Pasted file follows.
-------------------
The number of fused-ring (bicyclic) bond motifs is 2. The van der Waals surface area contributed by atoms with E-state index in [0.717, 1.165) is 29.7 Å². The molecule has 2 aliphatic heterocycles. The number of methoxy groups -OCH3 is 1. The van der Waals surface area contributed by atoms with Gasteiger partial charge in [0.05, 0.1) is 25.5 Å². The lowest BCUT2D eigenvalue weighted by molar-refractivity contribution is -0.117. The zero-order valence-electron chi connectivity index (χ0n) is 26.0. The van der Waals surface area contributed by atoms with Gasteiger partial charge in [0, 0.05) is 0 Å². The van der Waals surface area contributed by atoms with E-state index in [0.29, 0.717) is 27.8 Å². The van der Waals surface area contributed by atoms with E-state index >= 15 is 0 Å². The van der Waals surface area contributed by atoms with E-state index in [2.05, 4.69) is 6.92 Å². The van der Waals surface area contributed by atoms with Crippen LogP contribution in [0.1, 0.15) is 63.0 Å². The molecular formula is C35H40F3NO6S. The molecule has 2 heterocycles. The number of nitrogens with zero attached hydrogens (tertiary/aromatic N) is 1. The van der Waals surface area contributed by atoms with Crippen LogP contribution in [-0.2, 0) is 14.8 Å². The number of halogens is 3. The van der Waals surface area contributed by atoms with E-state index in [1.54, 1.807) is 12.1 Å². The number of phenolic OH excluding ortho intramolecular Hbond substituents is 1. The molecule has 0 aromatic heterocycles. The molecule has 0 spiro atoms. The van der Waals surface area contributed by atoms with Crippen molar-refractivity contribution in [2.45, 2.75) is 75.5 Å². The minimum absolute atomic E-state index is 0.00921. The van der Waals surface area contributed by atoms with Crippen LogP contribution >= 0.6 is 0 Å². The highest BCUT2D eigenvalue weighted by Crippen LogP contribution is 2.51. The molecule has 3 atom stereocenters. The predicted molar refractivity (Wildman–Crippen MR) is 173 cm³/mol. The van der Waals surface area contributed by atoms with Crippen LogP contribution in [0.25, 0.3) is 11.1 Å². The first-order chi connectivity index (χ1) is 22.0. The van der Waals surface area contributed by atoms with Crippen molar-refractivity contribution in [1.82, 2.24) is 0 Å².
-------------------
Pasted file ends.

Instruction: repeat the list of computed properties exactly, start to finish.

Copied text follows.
The number of fused-ring (bicyclic) bond motifs is 2. The van der Waals surface area contributed by atoms with E-state index in [0.717, 1.165) is 29.7 Å². The molecule has 2 aliphatic heterocycles. The number of methoxy groups -OCH3 is 1. The van der Waals surface area contributed by atoms with Gasteiger partial charge in [0.05, 0.1) is 25.5 Å². The lowest BCUT2D eigenvalue weighted by molar-refractivity contribution is -0.117. The zero-order valence-electron chi connectivity index (χ0n) is 26.0. The van der Waals surface area contributed by atoms with Gasteiger partial charge in [0, 0.05) is 0 Å². The van der Waals surface area contributed by atoms with E-state index in [0.29, 0.717) is 27.8 Å². The van der Waals surface area contributed by atoms with E-state index >= 15 is 0 Å². The van der Waals surface area contributed by atoms with E-state index in [2.05, 4.69) is 6.92 Å². The van der Waals surface area contributed by atoms with Crippen LogP contribution in [0.1, 0.15) is 63.0 Å². The molecular formula is C35H40F3NO6S. The molecule has 2 heterocycles. The number of nitrogens with zero attached hydrogens (tertiary/aromatic N) is 1. The van der Waals surface area contributed by atoms with Crippen LogP contribution in [-0.2, 0) is 14.8 Å². The number of halogens is 3. The van der Waals surface area contributed by atoms with E-state index in [1.54, 1.807) is 12.1 Å². The number of phenolic OH excluding ortho intramolecular Hbond substituents is 1. The molecule has 0 aromatic heterocycles. The molecule has 0 spiro atoms. The van der Waals surface area contributed by atoms with Crippen molar-refractivity contribution in [2.45, 2.75) is 75.5 Å². The minimum absolute atomic E-state index is 0.00921. The van der Waals surface area contributed by atoms with Crippen LogP contribution >= 0.6 is 0 Å². The highest BCUT2D eigenvalue weighted by Crippen LogP contribution is 2.51. The molecule has 3 atom stereocenters. The predicted molar refractivity (Wildman–Crippen MR) is 173 cm³/mol. The van der Waals surface area contributed by atoms with Crippen LogP contribution in [0.25, 0.3) is 11.1 Å². The first-order chi connectivity index (χ1) is 22.0. The van der Waals surface area contributed by atoms with Crippen molar-refractivity contribution in [1.82, 2.24) is 0 Å².